With so many artefacts spread out in the pool, it's actually quite difficult to "swim", most probably you'll sit and bathe in the luke warm water.
It's shallow enough that children can come in the pool too, just be careful not to strike one of the big stones or columns whilst moving around.
Tania showed me how to do a starfish on my back. And here I am just about doing it!
And now, together!
The Hierapolis Museum
This is one of the towns largest structures and prior to it's function as a museum, the building erected as a Roman bath in the 2nd century. It wasn't until 1984 that the building was converted for use as a museum to house artifacts recovered from excavations in Denizli as well as the surrounding region.
Most of the works exhibited in this museum were found in Hierapolis and belong to the Hellenistic and Roman eras, but there are also prehistoric artifacts from Beycesultan as well as period works that have arrived from near by ancient towns such as Laodiceia, Colossae and Tripolis.
What you'll see below, are three indoor venues of the baths, which now house the museum exhibits. Please forgive me as I do not know the details of each, and there are thousands of items. Do however enjoy the pictures!
In every ancient city, there was almost always a theatre where stories and acts were played to a very enthusiastic audience. This form of drama was hugely popular in both the ancient Greek and Roman times and would have been the main way stories were told. This is in contrast to reading the very same stories.
The theatre that we find in Hierapolis was originally located further North. The original one was destroyed in 60 A.D and the new one began just two years later in it's current position on the hill slope.
It wasn't until 206 A.D that the theatre was completed and by then, it had crossed several eras of reign. From the Flavian era in 62 A.D, to the Hadrian era (A.D 117-138), all the way to the Severius era in A.D 206.
Because the theatre was built on a steep point on the hill. It sports some of the best views of the valley, as well as the town centre. This was perhaps an intentional design, but can also be explained by the lack of engineering know-how at the time to build free standing buildings of this size and scale. (They usually leaned on the side of mountains / hills)
The new theatre as we see it today, has a 91m long facade. It's cavea is comprised of 50 rows of seats which are then divided into seven sections with eight intermediate stairways.
The diazome divided the cavea into two and was entered via two vaulted passages.
The lower part is where the marble exedra is found. This is where the town's VIPs would normally be. Whilst marble was used for some of the upper and lower sections, limestone was used as the primary material as it was cheaper.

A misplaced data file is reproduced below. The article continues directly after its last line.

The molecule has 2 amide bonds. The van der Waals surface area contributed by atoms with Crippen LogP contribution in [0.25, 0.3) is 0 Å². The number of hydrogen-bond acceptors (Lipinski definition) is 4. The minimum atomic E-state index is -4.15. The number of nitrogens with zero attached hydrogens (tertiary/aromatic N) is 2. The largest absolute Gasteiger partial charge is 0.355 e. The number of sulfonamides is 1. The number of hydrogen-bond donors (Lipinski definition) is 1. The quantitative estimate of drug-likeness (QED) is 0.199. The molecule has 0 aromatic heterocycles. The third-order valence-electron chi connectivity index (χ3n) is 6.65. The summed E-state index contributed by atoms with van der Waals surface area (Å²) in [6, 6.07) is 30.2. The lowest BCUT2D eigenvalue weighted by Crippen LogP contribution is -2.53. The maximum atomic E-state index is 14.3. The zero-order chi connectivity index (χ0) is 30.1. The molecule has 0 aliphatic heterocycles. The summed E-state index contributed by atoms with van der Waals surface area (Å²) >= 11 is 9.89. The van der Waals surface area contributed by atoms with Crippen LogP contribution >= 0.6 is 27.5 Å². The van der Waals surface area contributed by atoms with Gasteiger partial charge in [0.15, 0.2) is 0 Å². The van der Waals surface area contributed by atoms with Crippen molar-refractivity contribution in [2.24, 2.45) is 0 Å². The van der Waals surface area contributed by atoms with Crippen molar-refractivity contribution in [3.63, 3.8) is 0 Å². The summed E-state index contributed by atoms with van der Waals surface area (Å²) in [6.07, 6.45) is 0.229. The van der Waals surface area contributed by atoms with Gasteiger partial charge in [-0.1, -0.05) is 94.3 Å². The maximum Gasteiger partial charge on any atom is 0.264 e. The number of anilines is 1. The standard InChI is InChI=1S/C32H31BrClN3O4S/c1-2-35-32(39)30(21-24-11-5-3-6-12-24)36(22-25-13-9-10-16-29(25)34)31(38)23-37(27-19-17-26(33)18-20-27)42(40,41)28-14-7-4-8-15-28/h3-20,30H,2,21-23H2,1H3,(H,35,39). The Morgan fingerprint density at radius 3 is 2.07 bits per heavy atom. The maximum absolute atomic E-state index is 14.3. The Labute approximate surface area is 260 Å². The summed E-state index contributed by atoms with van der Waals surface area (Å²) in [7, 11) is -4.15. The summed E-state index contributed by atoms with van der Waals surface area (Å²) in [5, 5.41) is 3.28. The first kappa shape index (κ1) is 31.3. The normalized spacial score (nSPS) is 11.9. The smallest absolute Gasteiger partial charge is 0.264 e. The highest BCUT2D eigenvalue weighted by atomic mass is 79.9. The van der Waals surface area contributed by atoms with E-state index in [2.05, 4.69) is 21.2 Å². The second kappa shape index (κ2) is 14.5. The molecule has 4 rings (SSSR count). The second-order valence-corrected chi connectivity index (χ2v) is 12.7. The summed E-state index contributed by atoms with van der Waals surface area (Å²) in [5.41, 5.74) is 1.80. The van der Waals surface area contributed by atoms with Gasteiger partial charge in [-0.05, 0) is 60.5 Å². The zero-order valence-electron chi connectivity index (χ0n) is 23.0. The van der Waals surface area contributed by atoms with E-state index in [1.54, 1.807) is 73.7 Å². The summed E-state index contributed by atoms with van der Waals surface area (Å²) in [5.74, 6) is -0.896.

After a long day, I was more than looking forward to having some quiet time to just relax and enjoy the spectacular view. Sunset was imminent and we decided we would sit by the travertine terraces and watch the sun down before leaving.
It's a little bit risky because there are no lights in the ancient city, and once the sun was down, there was very little visibility to even walk back to the main entrance. However, views from atop of the Pamukkale town and nearby town of Denizli were spectacular. Most of the people had vacated the premises already and we felt like we had the whole place to ourselves.
After sundown, we decided to go back up to the theatre to see what it was like at night.
As we walk back up towards the theatre, I noticed for the first time, the ruins just below the theatre.
They are actually the sanctuary of Apollo, the Plutonion, and the House with the Ionian Column Capital.
The theatre looks quite different at night. A few lights illuminate the entire theatre sparingly, leaving what remains of the natural light for seeing everything else.
Souvenir store and other tidbits
My first taste of Dondurma (Turkish ice cream).
The vendor was very tricky and refused to let me get my ice cream! Each time he'd ask me to hold my cone out, he'd woosh the ice cream away! Eventually he had enough with his fun and I could finally taste the thick textured ice cream. I must say, the reputation of Turkish ice cream precedes itself. I was thoroughly satisfied and I had a lot of fun too!
Check out the video !
Thank you for joining me on this very long edition of Travel with me to the Antique (Cleopatra) pool, Ancient Theatre and Museum. This concludes my visit to Hierapolis and Pamukkale and I hope you had as much fun joining me on my adventures here as I have presenting it all to you!